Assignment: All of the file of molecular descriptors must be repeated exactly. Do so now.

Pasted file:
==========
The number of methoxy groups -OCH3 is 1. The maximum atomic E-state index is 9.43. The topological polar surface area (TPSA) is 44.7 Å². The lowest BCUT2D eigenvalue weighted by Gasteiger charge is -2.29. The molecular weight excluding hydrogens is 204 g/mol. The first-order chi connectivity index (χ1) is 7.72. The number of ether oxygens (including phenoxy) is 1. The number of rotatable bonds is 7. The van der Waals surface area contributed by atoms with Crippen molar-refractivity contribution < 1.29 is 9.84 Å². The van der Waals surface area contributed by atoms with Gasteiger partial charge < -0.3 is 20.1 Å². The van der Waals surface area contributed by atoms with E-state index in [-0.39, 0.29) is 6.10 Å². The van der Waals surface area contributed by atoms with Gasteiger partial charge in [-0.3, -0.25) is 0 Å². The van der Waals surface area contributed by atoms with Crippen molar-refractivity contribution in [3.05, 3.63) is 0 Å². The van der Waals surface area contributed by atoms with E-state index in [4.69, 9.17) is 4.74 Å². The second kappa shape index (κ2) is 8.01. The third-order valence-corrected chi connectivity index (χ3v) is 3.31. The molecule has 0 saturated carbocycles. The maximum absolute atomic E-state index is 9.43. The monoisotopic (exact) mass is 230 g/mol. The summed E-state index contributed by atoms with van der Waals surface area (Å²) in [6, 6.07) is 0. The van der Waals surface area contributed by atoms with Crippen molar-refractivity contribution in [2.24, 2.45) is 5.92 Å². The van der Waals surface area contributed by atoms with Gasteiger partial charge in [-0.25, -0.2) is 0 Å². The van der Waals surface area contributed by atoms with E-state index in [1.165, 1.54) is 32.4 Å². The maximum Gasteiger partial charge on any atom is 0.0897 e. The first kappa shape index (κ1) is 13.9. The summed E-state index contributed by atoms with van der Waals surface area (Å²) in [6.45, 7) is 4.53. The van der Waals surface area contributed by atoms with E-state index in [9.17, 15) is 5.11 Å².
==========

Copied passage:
The number of methoxy groups -OCH3 is 1. The maximum atomic E-state index is 9.43. The topological polar surface area (TPSA) is 44.7 Å². The lowest BCUT2D eigenvalue weighted by Gasteiger charge is -2.29. The molecular weight excluding hydrogens is 204 g/mol. The first-order chi connectivity index (χ1) is 7.72. The number of ether oxygens (including phenoxy) is 1. The number of rotatable bonds is 7. The van der Waals surface area contributed by atoms with Crippen molar-refractivity contribution < 1.29 is 9.84 Å². The van der Waals surface area contributed by atoms with Gasteiger partial charge < -0.3 is 20.1 Å². The van der Waals surface area contributed by atoms with E-state index in [-0.39, 0.29) is 6.10 Å². The van der Waals surface area contributed by atoms with Gasteiger partial charge in [-0.3, -0.25) is 0 Å². The van der Waals surface area contributed by atoms with Crippen molar-refractivity contribution in [3.05, 3.63) is 0 Å². The van der Waals surface area contributed by atoms with E-state index in [4.69, 9.17) is 4.74 Å². The second kappa shape index (κ2) is 8.01. The third-order valence-corrected chi connectivity index (χ3v) is 3.31. The molecule has 0 saturated carbocycles. The maximum absolute atomic E-state index is 9.43. The monoisotopic (exact) mass is 230 g/mol. The summed E-state index contributed by atoms with van der Waals surface area (Å²) in [6, 6.07) is 0. The van der Waals surface area contributed by atoms with Crippen molar-refractivity contribution in [2.24, 2.45) is 5.92 Å². The van der Waals surface area contributed by atoms with Gasteiger partial charge in [-0.25, -0.2) is 0 Å². The van der Waals surface area contributed by atoms with E-state index in [1.165, 1.54) is 32.4 Å². The maximum Gasteiger partial charge on any atom is 0.0897 e. The first kappa shape index (κ1) is 13.9. The summed E-state index contributed by atoms with van der Waals surface area (Å²) in [6.45, 7) is 4.53. The van der Waals surface area contributed by atoms with E-state index in [9.17, 15) is 5.11 Å².